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We are two and a half years into a pandemic. There is a war raging in Ukraine. Prices of food and other everyday items are creeping up, straining the wallets of Canadians.

Oh, and the prime minister may have said f—– (rhymes with trucker, clucker or even shucker) in the House of Commons.

“May have” because it’s not entirely clear as of this writing. It was not picked up by the Commons live stream and the deputy Speaker says he didn’t hear it, though a handful of other MPs say they did. The keepers of the official record say it was too loud to tell.

But the incident this week, during a question period exchanged over whether a military plane had surveilled protesters during Ottawa’s “Freedom Convoy” — an assertion Justin Trudeau called “dangerously close to misinformation” — highlighted the enduring power of profanity.

Throwing fuel on the fire was Trudeau himself, by dangling a comparison to his father, another prime minister once accused of lobbing an F bomb at opposition members in the House of Commons, some 40 years (and a whole different sensibility about profanity) ago.

All these years later in the hallowed halls of Parliament, language is still ostensibly held to a higher standard — and retains, to the ears of some, its ability to offend.

Given the current state of public and political discourse, it almost doesn’t matter whether the prime minister said it or not, says Lisa Young, a political scientist with the University of Calgary.

The ready-made anger toward Trudeau, some of which flowed online and elsewhere after the Commons incident, comes with a whole lot of posturing — “It’s a way to express much more generalized frustration with the prime minister and the political status quo.”

There is a reason why an F bomb on Parliament Hill hits different than one down the street, or why politicians are arguably held to a different standard than truck owners with F– Trudeau stickers blazoned across the back window.

“You expect a certain amount of dignity and respect for the institution when you are the head of government,” as Alex Marland, author of “Brand Command: Canadian Politics and Democracy in the Age of Message Control” puts it.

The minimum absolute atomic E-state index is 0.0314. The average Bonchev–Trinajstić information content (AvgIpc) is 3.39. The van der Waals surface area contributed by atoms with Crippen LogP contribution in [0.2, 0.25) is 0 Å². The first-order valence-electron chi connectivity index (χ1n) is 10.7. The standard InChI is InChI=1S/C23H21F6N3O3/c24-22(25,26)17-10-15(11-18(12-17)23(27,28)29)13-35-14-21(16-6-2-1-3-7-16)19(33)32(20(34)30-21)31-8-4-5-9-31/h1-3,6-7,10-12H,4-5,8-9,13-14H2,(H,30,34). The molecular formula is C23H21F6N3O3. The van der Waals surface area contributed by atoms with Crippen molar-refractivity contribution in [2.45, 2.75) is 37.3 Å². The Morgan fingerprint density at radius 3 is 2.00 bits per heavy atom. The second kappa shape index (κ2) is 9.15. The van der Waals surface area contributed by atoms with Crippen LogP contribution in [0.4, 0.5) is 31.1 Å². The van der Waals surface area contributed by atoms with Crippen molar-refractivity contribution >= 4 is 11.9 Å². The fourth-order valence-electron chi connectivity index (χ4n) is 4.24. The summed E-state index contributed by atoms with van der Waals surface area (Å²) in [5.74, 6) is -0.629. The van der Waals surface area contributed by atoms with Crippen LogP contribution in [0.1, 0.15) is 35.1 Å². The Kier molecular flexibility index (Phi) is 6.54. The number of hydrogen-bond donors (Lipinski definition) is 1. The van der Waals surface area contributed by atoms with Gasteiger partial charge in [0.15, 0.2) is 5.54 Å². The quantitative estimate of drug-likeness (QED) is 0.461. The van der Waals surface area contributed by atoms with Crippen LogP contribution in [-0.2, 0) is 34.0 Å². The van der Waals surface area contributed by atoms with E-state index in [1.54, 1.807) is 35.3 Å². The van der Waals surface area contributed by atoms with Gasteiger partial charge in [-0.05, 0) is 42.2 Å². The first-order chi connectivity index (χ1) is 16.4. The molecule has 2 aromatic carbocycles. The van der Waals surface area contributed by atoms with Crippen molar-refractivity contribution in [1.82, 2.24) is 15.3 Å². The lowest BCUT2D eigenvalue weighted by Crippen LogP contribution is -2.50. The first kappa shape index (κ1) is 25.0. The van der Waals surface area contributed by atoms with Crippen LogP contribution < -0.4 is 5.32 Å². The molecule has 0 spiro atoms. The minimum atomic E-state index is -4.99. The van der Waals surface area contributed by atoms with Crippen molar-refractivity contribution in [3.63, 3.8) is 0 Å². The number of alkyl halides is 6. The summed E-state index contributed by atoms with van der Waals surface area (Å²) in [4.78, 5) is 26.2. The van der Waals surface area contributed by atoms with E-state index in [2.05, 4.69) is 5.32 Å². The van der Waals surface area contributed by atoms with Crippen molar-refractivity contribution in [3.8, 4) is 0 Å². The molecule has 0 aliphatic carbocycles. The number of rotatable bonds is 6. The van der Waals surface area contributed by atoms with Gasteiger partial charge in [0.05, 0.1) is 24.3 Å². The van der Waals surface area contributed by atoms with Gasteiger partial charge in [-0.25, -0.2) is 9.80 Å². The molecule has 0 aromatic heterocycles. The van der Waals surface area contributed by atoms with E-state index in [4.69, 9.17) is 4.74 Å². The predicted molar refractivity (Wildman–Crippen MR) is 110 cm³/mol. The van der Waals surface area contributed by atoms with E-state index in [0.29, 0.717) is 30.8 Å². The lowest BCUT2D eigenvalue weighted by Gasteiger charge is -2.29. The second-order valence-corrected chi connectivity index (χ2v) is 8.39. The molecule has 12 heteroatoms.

“If it was a backbencher who said it in a private setting, would we be talking about this? Do not.”

As long as Canada has had a Parliament, there have been rules about you can say. You can’t accuse anyone of lying or imply that someone else is being dishonorable. And you can’t swear, though how that’s defined has been a moving target.

Some choice phrases that have gotten parliamentarians in trouble?

According to a 2011 book called “Fascinating Canada,” in 1878, it was calling someone “a bag of wind”; in 1890, the word “blatherskite” — meaning someone who talks a lot without making any sense — was ruled off-base; and, in 1967, someone got in trouble for calling another “a pompous ass.”

Of course, it’s another word, the one comedian George Carlin called the one of the most interesting in the English language, the sole term referred to as the “f word,” that tends to get people into trouble these days.

Alberta’s Jason Nixon was reprimanded in April for accusing another MLA of calling him a “f–ing liar.” (An insult he followed up with “that’s why your career is over, Todd.”) Also last month, British Columbia Premier John Horgan dropped his own f– it in response to heckling from the opposition, leading him to apologize for ““ intemperate comments.”

Then Prime Minister Pierre Trudeau smilingly points at his caricature on a "fuddle duddle" shirt worn by Nada Simard, 16, visiting Parliament Hill after winning a radio station contest.  The shirts were rushed into stores when Trudeau denied he'd mouthed an obscenity in the House.

But of course, it was Pierre Elliott Trudeau’s alleged F bomb in 1971 that his son referenced this week. At the time, the elder Trudeau refused to confirm the words he’d mouthed, and asked instead, “What is the nature of your thoughts, gentlemen, when you say ‘fuddle duddle’ or something like that?”

When asked what the younger Trudeau had said, MP John Barlow told the House, “It was not fuddle-duddle.”

And while it might be Trudeau’s fate to be forever compared to his father, times have changed, says University of Calgary political scientist Lisa Young.

“The difference here is probably that swearing in public was much more of a taboo in 1971. … If you think back to then, it was inconceivable that foul language would be used on television and there were no streaming services to get around that,” she says.

“So, you know, in some ways, I think it’s probably less newsworthy today than it was when Trudeau the elder used the language.”

As society in general has gotten more comfortable with profanity, there has been an uptick in deliberate usage on the campaign trail, she says. Swearing can make you seem really passionate about something, or even look more approachable, she says.

“But using this kind of language in the legislature or in Parliament, is much less likely to be that calculation,” she says. He wasn’t speaking and it was in violation of the rules. “I think it was a slip up, if this happened.”

A 2009 study in NeuroReport had volunteers plunge their hands into icy water to determine that swearing may actually alleviate pain. Trudeau’s remarks came, after all, at a time when temperatures were running high, two and a half years into a global pandemic.

Put another way, as Mark Twain once said, “In certain trying circumstances… profanity furnishes a relief denied even to prayer.”

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